Creating and maintaining a nonprofit blog for your organization is one of the best ways to add new content to your website, which is both an SEO boost and attractive to visitors who want to know that your organization is active and alive (this is called vitality).
Here are seven quick tips to make your nonprofit blog one of your most effective content marketing tools.
Be personal but use your professional voice. You want to be engaging and conversational, but remember that this is the voice of your brand. Have a dialogue with your readers, but leave out the slang, profanity or industry speak.
Always proof before you post. Make this a rule of thumb: never post something that’s been written and read by just one person. At least one other person should read each post and make edits or suggestions.
Have an opinion, but don’t offend. Of course you’re going to be passionate about certain issues—just do so with respect for all sides. There are many polarizing issues, and you don’t want to alienate readers, even those who may disagree with you.
Treat readers as you would your donors. A blog is a perfect place to engage and share your vision with an online audience. Talk to them with a personal tone and embrace them just as you embrace those you’re trying to reach in your community. You never know how many potential donors or volunteers you may win over as they read about your cause and the issues you support.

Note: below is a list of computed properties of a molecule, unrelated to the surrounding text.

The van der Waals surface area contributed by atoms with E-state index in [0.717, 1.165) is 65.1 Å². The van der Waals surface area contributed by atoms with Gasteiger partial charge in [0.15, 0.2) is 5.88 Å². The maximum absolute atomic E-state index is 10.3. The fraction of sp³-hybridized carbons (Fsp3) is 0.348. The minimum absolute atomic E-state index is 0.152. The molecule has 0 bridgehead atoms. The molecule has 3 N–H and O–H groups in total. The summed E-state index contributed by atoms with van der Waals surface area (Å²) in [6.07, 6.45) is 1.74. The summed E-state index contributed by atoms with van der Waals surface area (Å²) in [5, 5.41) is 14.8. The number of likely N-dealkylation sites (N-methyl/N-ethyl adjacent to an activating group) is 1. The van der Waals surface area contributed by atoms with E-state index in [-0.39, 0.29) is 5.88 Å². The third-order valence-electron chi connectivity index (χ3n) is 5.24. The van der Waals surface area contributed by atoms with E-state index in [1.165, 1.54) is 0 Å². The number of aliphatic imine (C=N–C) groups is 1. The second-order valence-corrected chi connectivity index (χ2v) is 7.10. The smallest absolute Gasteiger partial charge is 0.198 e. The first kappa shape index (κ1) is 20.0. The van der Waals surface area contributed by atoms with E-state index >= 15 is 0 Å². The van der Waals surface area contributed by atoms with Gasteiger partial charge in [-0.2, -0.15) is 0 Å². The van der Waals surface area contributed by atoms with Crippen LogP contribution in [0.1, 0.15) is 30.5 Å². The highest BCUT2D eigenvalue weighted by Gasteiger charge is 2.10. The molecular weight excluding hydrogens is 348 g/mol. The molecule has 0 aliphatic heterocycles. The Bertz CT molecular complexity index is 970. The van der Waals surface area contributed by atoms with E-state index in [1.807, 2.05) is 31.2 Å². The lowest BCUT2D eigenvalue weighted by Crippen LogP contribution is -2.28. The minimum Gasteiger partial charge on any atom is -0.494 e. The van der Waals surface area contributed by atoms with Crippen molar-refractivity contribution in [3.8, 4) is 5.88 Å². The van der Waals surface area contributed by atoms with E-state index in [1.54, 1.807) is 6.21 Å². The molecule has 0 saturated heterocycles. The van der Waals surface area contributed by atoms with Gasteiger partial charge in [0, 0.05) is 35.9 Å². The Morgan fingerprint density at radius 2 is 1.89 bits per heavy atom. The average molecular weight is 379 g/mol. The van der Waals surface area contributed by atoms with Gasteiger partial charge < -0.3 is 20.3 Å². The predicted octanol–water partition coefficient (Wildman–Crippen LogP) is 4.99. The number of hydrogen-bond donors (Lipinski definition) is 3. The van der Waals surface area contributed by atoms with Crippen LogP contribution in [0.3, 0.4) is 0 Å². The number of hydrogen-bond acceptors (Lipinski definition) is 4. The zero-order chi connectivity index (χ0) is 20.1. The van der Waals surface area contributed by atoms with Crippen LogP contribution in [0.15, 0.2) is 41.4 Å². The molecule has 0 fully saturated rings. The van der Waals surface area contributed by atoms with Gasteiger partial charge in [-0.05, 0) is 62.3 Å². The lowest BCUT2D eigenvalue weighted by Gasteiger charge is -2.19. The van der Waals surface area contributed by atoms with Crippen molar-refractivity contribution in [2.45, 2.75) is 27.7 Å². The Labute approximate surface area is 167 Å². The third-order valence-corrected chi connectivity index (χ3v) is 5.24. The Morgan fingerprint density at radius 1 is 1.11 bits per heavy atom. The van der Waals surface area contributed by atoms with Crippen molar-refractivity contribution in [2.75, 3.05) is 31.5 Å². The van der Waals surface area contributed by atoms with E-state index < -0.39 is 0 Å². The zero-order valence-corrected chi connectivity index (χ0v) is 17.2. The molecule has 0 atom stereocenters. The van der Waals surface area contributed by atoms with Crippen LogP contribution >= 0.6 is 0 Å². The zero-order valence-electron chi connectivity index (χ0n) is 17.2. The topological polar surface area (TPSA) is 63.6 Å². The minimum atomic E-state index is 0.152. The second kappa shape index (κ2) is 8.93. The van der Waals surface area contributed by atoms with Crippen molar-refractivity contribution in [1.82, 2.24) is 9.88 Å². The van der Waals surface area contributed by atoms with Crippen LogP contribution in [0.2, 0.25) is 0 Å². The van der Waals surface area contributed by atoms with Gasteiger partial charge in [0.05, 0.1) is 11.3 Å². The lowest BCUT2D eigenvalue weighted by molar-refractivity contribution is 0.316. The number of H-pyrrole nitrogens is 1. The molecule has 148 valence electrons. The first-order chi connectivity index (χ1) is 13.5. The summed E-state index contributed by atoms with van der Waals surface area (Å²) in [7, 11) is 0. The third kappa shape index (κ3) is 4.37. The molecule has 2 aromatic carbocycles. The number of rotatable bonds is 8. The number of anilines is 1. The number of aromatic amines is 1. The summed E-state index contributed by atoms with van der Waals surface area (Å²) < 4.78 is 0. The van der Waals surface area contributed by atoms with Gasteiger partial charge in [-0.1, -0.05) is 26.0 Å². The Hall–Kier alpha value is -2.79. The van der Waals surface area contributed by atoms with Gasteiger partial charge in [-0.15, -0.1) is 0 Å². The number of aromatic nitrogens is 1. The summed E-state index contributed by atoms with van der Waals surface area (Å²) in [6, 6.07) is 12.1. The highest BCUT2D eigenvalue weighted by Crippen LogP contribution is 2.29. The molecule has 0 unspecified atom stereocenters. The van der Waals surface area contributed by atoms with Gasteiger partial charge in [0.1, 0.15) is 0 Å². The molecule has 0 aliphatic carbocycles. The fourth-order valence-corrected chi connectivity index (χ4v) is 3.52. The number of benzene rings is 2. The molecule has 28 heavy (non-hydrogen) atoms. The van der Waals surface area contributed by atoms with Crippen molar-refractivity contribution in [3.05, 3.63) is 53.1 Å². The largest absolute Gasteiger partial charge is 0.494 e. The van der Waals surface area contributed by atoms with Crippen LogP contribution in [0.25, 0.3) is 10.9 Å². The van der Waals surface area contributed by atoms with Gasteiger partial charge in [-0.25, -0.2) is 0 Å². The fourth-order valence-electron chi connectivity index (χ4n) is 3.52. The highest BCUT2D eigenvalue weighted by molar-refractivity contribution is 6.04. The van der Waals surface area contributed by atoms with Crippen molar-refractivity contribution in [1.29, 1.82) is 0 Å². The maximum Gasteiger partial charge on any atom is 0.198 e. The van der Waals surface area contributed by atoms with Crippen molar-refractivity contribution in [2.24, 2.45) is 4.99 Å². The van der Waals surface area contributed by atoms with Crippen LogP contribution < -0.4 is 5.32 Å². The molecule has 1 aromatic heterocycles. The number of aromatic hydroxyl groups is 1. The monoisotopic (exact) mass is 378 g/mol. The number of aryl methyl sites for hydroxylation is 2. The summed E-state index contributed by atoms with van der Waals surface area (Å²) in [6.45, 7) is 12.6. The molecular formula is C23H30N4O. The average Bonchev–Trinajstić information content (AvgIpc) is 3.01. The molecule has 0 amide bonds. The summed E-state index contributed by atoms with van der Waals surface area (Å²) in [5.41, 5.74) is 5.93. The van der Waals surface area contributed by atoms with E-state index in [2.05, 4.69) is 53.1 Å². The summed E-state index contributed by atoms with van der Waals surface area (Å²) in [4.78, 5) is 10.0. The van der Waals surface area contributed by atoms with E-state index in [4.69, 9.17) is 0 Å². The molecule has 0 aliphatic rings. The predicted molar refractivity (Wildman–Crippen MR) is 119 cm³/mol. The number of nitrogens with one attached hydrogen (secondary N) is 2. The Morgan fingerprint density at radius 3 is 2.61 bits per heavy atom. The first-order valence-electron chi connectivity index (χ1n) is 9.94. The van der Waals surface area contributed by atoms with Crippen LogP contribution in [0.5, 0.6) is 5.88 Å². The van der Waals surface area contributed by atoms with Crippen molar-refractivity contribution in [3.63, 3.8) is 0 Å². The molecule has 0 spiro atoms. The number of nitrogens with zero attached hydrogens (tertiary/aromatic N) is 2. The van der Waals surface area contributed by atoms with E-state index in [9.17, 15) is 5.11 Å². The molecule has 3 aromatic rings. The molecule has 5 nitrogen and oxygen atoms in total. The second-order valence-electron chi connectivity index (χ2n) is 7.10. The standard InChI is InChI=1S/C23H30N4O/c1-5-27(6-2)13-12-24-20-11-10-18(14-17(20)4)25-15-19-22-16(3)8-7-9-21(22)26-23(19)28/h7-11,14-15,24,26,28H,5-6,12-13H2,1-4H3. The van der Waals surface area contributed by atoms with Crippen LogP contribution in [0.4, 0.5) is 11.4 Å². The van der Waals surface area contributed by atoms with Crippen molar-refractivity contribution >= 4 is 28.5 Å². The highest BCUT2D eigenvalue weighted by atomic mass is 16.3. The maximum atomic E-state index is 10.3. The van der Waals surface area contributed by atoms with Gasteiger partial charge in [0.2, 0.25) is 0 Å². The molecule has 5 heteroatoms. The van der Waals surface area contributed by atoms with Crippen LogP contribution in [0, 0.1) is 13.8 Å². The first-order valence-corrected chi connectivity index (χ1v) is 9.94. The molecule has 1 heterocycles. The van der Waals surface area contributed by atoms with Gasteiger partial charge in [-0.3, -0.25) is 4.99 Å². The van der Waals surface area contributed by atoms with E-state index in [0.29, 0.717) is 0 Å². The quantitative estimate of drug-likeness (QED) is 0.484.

Be clear and succinct. You don’t have to write paragraphs. Less is often more.
Develop a strategy and execute. Assemble a team of bloggers, create an editorial calendar and schedule regular meetings. Your blog will be more successful if it’s planned out thoughtfully.
Include evergreen content. Of course you can blog about fundraisers, community projects or other current events. But be sure to include content that will remain relevant over a period of time—this could include educational pieces, tips and suggestions or stories about people you’ve served. Users will search for that type of content beyond a few days or weeks.
Remember: Blogging is not reserved for the executive director or paid staff. Anyone who’s connected to your organization and passionate about your cause—and is a great communicator—can make an effective blogger. In fact, assembling a team of bloggers is often the best way to approach your content strategy.